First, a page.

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1 vote

Different Transformation of the same IV

I agree with everything Nick said here (except that I still use "independent variable"). I'd just add that, unless you have strong substantive reasons for your somewhat unusual choice, then ...
Peter Flom's user avatar
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2 votes

Different Transformation of the same IV

Naturally it's possible. You did it. Your question is presumably whether it's a good idea. Question in turn: Why did you choose different transformations in different models? There are many myths ...
Nick Cox's user avatar
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0 votes

Help clarify the implication of normality in an Ordinary Least Square (OLS) Regression

The original claim probably implied or mentioned elsewhere that the conditional distributions have constant variance. However, without that assumption, the claim is false, as the below simulation ...
Dave's user avatar
  • 65k
0 votes

OLS vs MLE when errors are not normally distributed (Laplace distributed)

OLS is BLUE regardless of the distribution of the errors, as long as they have a finite variance. However, the "Best" in BLUE refers to a specific criterion: variance, or, equivalently in ...
jbowman's user avatar
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8 votes

A model suffering from omitted variable bias can be said to be unidentified?

From the tag: A model is identifiable if a single set of parameters can be found that will yield the best fit. Unidentifiability is typically used to mean the model can't uniquely assign values to ...
Frans Rodenburg's user avatar
2 votes

Deriving $k_i$ for $\hat{\beta} = \sum_{i=1}^n k_i y_i$ where $\hat{\beta}$ is the OLS -estimator

Thank you all for the answers! I've come up with a derivation in scalar form after many trials and errors and decide to post my own attempt here. Now that I'm not entirely sure of my solution and I'm ...
Roger Jia's user avatar
4 votes
Accepted

Deriving $k_i$ for $\hat{\beta} = \sum_{i=1}^n k_i y_i$ where $\hat{\beta}$ is the OLS -estimator

Using the vector approach in the linked question and answer, we can derive a general result for multiple linear regression and then derive the special case of interest for simple linear regression. ...
Ben's user avatar
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2 votes

Deriving $k_i$ for $\hat{\beta} = \sum_{i=1}^n k_i y_i$ where $\hat{\beta}$ is the OLS -estimator

I am not going to engage in vectorial arguments for they are already stated in other answers and primarily due to the fact that what OP asked warrants a simpler treatment. C&B offers a ...
User1865345's user avatar
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2 votes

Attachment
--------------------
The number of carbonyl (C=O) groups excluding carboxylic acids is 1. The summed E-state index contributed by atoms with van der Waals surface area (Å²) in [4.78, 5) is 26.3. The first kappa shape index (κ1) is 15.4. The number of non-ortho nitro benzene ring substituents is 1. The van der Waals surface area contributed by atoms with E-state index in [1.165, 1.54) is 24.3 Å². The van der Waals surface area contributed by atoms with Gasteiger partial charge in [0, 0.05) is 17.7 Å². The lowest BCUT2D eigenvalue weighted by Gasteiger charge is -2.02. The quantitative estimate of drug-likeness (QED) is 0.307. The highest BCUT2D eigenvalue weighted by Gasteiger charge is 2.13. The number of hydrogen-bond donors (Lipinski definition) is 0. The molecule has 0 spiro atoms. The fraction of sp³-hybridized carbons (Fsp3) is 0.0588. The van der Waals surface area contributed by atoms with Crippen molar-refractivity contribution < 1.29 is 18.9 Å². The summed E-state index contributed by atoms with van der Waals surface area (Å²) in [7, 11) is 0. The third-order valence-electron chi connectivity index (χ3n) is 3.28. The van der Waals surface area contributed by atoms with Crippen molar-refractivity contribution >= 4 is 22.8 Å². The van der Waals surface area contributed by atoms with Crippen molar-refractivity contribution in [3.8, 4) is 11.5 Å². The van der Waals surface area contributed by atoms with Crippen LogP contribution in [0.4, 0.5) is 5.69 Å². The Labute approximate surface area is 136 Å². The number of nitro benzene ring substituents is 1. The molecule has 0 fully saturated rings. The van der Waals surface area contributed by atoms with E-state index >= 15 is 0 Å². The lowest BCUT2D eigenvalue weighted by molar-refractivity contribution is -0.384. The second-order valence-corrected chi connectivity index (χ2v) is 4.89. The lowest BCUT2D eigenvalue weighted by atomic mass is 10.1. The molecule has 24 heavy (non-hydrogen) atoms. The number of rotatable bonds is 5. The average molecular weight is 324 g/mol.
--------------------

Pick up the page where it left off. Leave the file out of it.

Are least squares equivalent to ML normal distribution for any $f$?

Least Squares Estimation (LS) The least squares estimation aims to minimize the sum of squared residuals between the observed values $ y_i $ and the model predictions $ f(x_i, \beta) $: $$ LS = \arg\...
Robert Long's user avatar
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3 votes
Accepted

Question about OLS estimator (BLUE proof)

Note that we are constructing a general proof that applies to all possible regression problems (subject to the usual conditions, e.g., homoskedasticity of the errors) , not proving unbiasedness for a ...
jbowman's user avatar
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10 votes
Accepted

What does it mean for observations to be uncorrelated and have constant variance?

These are assumptions made for certain models to ensure certain properties, like valid test statistics. There's a great overview here. The key word here is assumption. These need not hold up in real ...
Frans Rodenburg's user avatar
7 votes

What does it mean for observations to be uncorrelated and have constant variance?

$y_i$'s are not just real numbers. They are random variable. Specifically, the simplest linear model assumes $$y_i = x_i^T\beta+\varepsilon_i,\quad \varepsilon_i\overset{iid}{\sim}\mathcal{N}(0,\sigma^...
Voyager's user avatar
  • 305
10 votes

What does it mean for observations to be uncorrelated and have constant variance?

Random variables VS observations. Strictly speaking, there are random variables (which take values in $\mathbb{R}$) and realizations of these random variables (which are elements of $\mathbb{R}$). ...
Idontgetit's user avatar
0 votes

Kalman Filter to minimize weighted errors on the states: what's wrong with my derivation

TL;DR: I think the mistake lies in the incorrect assumption that the weighting matrix $\Omega$ can be factored out and canceled in the optimisation. Rather, it should show how the weights directly ...
Robert Long's user avatar
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